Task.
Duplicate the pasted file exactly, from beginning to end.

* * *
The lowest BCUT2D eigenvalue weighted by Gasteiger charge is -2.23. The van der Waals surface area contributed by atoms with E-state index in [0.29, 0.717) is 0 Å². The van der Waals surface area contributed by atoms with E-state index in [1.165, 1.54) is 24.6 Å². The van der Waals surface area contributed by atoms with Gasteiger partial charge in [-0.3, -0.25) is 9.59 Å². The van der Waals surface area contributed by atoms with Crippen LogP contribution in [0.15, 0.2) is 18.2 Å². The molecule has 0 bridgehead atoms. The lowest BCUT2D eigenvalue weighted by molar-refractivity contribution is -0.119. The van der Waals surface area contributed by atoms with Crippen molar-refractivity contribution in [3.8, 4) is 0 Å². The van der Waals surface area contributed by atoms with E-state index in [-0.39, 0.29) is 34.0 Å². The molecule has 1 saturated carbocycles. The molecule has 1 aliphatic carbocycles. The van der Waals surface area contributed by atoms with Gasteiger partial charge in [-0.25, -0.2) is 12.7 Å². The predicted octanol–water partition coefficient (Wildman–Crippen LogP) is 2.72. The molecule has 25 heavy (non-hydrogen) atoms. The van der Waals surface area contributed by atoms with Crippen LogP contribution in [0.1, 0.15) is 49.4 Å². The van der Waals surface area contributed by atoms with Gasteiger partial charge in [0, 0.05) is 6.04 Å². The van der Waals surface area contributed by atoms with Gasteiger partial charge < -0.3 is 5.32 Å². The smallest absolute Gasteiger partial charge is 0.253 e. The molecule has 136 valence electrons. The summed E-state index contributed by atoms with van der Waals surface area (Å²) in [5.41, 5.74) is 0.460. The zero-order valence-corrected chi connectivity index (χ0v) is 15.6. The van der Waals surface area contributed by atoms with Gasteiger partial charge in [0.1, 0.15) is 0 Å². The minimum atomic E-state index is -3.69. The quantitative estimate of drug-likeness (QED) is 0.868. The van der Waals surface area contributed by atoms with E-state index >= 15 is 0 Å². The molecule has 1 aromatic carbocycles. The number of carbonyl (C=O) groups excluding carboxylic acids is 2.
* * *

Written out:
The lowest BCUT2D eigenvalue weighted by Gasteiger charge is -2.23. The van der Waals surface area contributed by atoms with E-state index in [0.29, 0.717) is 0 Å². The van der Waals surface area contributed by atoms with E-state index in [1.165, 1.54) is 24.6 Å². The van der Waals surface area contributed by atoms with Gasteiger partial charge in [-0.3, -0.25) is 9.59 Å². The van der Waals surface area contributed by atoms with Crippen LogP contribution in [0.15, 0.2) is 18.2 Å². The molecule has 0 bridgehead atoms. The lowest BCUT2D eigenvalue weighted by molar-refractivity contribution is -0.119. The van der Waals surface area contributed by atoms with Crippen molar-refractivity contribution in [3.8, 4) is 0 Å². The van der Waals surface area contributed by atoms with E-state index in [-0.39, 0.29) is 34.0 Å². The molecule has 1 saturated carbocycles. The molecule has 1 aliphatic carbocycles. The van der Waals surface area contributed by atoms with Gasteiger partial charge in [-0.25, -0.2) is 12.7 Å². The predicted octanol–water partition coefficient (Wildman–Crippen LogP) is 2.72. The molecule has 25 heavy (non-hydrogen) atoms. The van der Waals surface area contributed by atoms with Crippen LogP contribution in [0.1, 0.15) is 49.4 Å². The van der Waals surface area contributed by atoms with Gasteiger partial charge in [0, 0.05) is 6.04 Å². The van der Waals surface area contributed by atoms with Gasteiger partial charge < -0.3 is 5.32 Å². The smallest absolute Gasteiger partial charge is 0.253 e. The molecule has 136 valence electrons. The summed E-state index contributed by atoms with van der Waals surface area (Å²) in [5.41, 5.74) is 0.460. The zero-order valence-corrected chi connectivity index (χ0v) is 15.6. The van der Waals surface area contributed by atoms with Gasteiger partial charge in [0.1, 0.15) is 0 Å². The minimum atomic E-state index is -3.69. The quantitative estimate of drug-likeness (QED) is 0.868. The van der Waals surface area contributed by atoms with E-state index >= 15 is 0 Å². The molecule has 1 aromatic carbocycles. The number of carbonyl (C=O) groups excluding carboxylic acids is 2.